Joachim Durchholz, Aug 29, 2006
    #10
  11. Tim Peters Guest

    [Joachim Durchholz]
    >>> Wikipedia says it's going from 2NlogN to N. If a sort is massively
    >>> dominated by the comparison, that could give a speedup of up to 100%
    >>> (approximately - dropping the logN factor is almost irrelevant, what
    >>> counts is losing that factor of 2).


    [Gabriel Genellina]
    >> In fact it's the other way - losing a factor of 2 is irrelevant,
    >> O(2N)=O(N). The logN factor is crucial here.


    [Joachim Durchholz]
    > That's just a question of what you're interested in.
    >
    > If it's asymptotic behavior, then the O(logN) factor is a difference.
    >
    > If it's practical speed, a constant factor of 2 is far more relevant
    > than any O(logN) factor.


    Nope. Even if you're thinking of base 10 logarithms, log(N, 10) > 2
    for every N > 100. Base 2 logarithms are actually most appropriate
    here, and log(N, 2) > 2 for every N > 4. So even if the "2" made
    sense here (it doesn't -- see next paragraph), the log(N) term
    dominates it for even relatively tiny values of N.

    Now it so happens that current versions of Python (and Perl) use merge
    sorts, where the worst-case number of comparisons is roughly N*log(N,
    2), not Wikipedia's 2*N*log(N, 2) (BTW, the Wikipedia article
    neglected to specify the base of its logarithms, but it's clearly
    intended to be 2). So that factor of 2 doesn't even exist in current
    reality: the factor of log(N, 2) is the /whole/ worst-case story
    here, and, e.g., is near 10 when N is near 1000. A factor of 10 is
    nothing to sneeze at.

    OTOH, current versions of Python (and Perl) also happen to use
    "adaptive" merge sorts, which can do as few as N-1 comparisons in the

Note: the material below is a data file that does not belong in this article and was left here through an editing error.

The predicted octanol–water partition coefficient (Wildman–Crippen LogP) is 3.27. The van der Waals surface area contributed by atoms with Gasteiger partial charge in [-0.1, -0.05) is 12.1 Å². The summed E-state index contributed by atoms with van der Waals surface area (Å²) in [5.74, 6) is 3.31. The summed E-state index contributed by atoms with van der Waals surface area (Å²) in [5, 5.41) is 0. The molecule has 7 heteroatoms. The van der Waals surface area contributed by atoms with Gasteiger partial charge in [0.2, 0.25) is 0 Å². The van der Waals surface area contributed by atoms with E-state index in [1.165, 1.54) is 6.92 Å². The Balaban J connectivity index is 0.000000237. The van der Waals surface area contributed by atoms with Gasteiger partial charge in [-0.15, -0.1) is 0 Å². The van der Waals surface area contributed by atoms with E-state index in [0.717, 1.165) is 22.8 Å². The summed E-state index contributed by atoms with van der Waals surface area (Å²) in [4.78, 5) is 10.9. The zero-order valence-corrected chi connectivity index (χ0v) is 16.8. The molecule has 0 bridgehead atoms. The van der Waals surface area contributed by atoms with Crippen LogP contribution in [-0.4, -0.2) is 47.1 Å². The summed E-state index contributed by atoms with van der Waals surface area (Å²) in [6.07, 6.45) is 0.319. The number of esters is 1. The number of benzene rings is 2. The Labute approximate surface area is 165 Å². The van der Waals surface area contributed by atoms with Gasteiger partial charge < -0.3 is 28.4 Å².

best case (the input is already sorted, or reverse-sorted). Now I'm
    not sure why anyone would sort a list already known to be sorted, but
    if you do, DSU is a waste of time. In any other case, it probably
    wins, and usually wins big, and solely by saving a factor of (up to)
    log(N, 2) key computations.

    > (I'm not on the list, so I won't see responses unless specifically CC'd.)


    Done.
     
    Tim Peters, Aug 29, 2006
    #11
  12. Tim Peters schrieb:
    > [Joachim Durchholz]
    >>>> Wikipedia says it's going from 2NlogN to N. If a sort is massively
    >>>> dominated by the comparison, that could give a speedup of up to 100%
    >>>> (approximately - dropping the logN factor is almost irrelevant, what
    >>>> counts is losing that factor of 2).

    >
    > [Gabriel Genellina]
    >>> In fact it's the other way - losing a factor of 2 is irrelevant,
    >>> O(2N)=O(N). The logN factor is crucial here.

    >
    > [Joachim Durchholz]
    >> That's just a question of what you're interested in.
    >>
    >> If it's asymptotic behavior, then the O(logN) factor is a difference.
    >>
    >> If it's practical speed, a constant factor of 2 is far more relevant
    >> than any O(logN) factor.

    >
    > Nope. Even if you're thinking of base 10 logarithms, log(N, 10) > 2
    > for every N > 100. Base 2 logarithms are actually most appropriate
    > here, and log(N, 2) > 2 for every N > 4. So even if the "2" made
    > sense here (it doesn't -- see next paragraph), the log(N) term
    > dominates it for even relatively tiny values of N.


    Whether this argument is relevant depends on the constant factors
    associated with each term.
    Roughly speaking, if the constant factor on the O(N) term is 100 and the